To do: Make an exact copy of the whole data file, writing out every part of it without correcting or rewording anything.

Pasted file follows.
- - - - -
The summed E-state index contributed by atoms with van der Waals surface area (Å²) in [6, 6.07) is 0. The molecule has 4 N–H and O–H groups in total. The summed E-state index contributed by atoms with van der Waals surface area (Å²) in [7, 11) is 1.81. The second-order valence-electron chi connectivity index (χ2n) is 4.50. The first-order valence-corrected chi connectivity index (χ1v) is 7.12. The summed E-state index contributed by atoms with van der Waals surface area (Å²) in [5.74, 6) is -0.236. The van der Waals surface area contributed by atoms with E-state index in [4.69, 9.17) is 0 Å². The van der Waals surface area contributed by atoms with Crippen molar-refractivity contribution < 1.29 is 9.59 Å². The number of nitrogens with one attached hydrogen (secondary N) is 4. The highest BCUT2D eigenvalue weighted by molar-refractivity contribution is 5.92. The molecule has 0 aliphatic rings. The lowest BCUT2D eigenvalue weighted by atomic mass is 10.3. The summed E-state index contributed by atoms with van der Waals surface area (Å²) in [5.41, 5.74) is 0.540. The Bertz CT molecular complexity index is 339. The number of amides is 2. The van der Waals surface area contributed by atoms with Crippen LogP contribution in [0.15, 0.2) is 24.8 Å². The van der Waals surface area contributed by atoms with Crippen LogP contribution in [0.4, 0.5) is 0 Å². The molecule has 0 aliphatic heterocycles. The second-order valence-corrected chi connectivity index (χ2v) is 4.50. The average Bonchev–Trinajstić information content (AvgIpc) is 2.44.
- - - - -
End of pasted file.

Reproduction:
The summed E-state index contributed by atoms with van der Waals surface area (Å²) in [6, 6.07) is 0. The molecule has 4 N–H and O–H groups in total. The summed E-state index contributed by atoms with van der Waals surface area (Å²) in [7, 11) is 1.81. The second-order valence-electron chi connectivity index (χ2n) is 4.50. The first-order valence-corrected chi connectivity index (χ1v) is 7.12. The summed E-state index contributed by atoms with van der Waals surface area (Å²) in [5.74, 6) is -0.236. The van der Waals surface area contributed by atoms with E-state index in [4.69, 9.17) is 0 Å². The van der Waals surface area contributed by atoms with Crippen molar-refractivity contribution < 1.29 is 9.59 Å². The number of nitrogens with one attached hydrogen (secondary N) is 4. The highest BCUT2D eigenvalue weighted by molar-refractivity contribution is 5.92. The molecule has 0 aliphatic rings. The lowest BCUT2D eigenvalue weighted by atomic mass is 10.3. The summed E-state index contributed by atoms with van der Waals surface area (Å²) in [5.41, 5.74) is 0.540. The Bertz CT molecular complexity index is 339. The number of amides is 2. The van der Waals surface area contributed by atoms with Crippen LogP contribution in [0.15, 0.2) is 24.8 Å². The van der Waals surface area contributed by atoms with Crippen LogP contribution in [0.4, 0.5) is 0 Å². The molecule has 0 aliphatic heterocycles. The second-order valence-corrected chi connectivity index (χ2v) is 4.50. The average Bonchev–Trinajstić information content (AvgIpc) is 2.44.